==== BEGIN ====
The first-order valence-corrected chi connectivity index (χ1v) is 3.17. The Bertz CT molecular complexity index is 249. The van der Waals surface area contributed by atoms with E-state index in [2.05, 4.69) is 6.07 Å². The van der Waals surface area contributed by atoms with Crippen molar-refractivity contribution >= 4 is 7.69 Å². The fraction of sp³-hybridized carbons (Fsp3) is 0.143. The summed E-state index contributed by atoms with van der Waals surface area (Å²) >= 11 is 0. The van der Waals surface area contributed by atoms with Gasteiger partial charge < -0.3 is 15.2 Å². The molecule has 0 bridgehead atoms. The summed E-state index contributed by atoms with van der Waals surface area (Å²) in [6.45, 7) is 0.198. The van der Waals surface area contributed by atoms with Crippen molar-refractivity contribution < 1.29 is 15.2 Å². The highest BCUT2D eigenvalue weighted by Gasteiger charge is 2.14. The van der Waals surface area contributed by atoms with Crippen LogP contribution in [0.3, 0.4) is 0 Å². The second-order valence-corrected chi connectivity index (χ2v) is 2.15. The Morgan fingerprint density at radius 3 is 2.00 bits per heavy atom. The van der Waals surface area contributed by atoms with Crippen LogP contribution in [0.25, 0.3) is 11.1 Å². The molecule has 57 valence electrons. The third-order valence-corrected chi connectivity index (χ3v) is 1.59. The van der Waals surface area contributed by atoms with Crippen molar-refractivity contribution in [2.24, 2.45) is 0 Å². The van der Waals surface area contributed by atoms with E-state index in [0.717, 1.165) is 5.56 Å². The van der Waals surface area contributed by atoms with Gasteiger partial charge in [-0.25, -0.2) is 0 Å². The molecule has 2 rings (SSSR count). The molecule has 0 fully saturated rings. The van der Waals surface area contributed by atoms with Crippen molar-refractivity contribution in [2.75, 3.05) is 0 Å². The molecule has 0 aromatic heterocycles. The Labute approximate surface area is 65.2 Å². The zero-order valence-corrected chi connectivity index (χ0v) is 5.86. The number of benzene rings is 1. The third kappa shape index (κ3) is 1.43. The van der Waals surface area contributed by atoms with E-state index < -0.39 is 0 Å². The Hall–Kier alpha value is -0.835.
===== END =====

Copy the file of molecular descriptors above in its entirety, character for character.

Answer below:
The first-order valence-corrected chi connectivity index (χ1v) is 3.17. The Bertz CT molecular complexity index is 249. The van der Waals surface area contributed by atoms with E-state index in [2.05, 4.69) is 6.07 Å². The van der Waals surface area contributed by atoms with Crippen molar-refractivity contribution >= 4 is 7.69 Å². The fraction of sp³-hybridized carbons (Fsp3) is 0.143. The summed E-state index contributed by atoms with van der Waals surface area (Å²) >= 11 is 0. The van der Waals surface area contributed by atoms with Gasteiger partial charge < -0.3 is 15.2 Å². The molecule has 0 bridgehead atoms. The summed E-state index contributed by atoms with van der Waals surface area (Å²) in [6.45, 7) is 0.198. The van der Waals surface area contributed by atoms with Crippen molar-refractivity contribution < 1.29 is 15.2 Å². The highest BCUT2D eigenvalue weighted by Gasteiger charge is 2.14. The van der Waals surface area contributed by atoms with Crippen LogP contribution in [0.3, 0.4) is 0 Å². The second-order valence-corrected chi connectivity index (χ2v) is 2.15. The Morgan fingerprint density at radius 3 is 2.00 bits per heavy atom. The van der Waals surface area contributed by atoms with Crippen LogP contribution in [0.25, 0.3) is 11.1 Å². The molecule has 57 valence electrons. The third-order valence-corrected chi connectivity index (χ3v) is 1.59. The van der Waals surface area contributed by atoms with Crippen molar-refractivity contribution in [2.24, 2.45) is 0 Å². The van der Waals surface area contributed by atoms with E-state index in [0.717, 1.165) is 5.56 Å². The van der Waals surface area contributed by atoms with Gasteiger partial charge in [-0.25, -0.2) is 0 Å². The molecule has 2 rings (SSSR count). The molecule has 0 fully saturated rings. The van der Waals surface area contributed by atoms with Crippen molar-refractivity contribution in [2.75, 3.05) is 0 Å². The molecule has 0 aromatic heterocycles. The Labute approximate surface area is 65.2 Å². The zero-order valence-corrected chi connectivity index (χ0v) is 5.86. The number of benzene rings is 1. The third kappa shape index (κ3) is 1.43. The van der Waals surface area contributed by atoms with E-state index < -0.39 is 0 Å². The Hall–Kier alpha value is -0.835.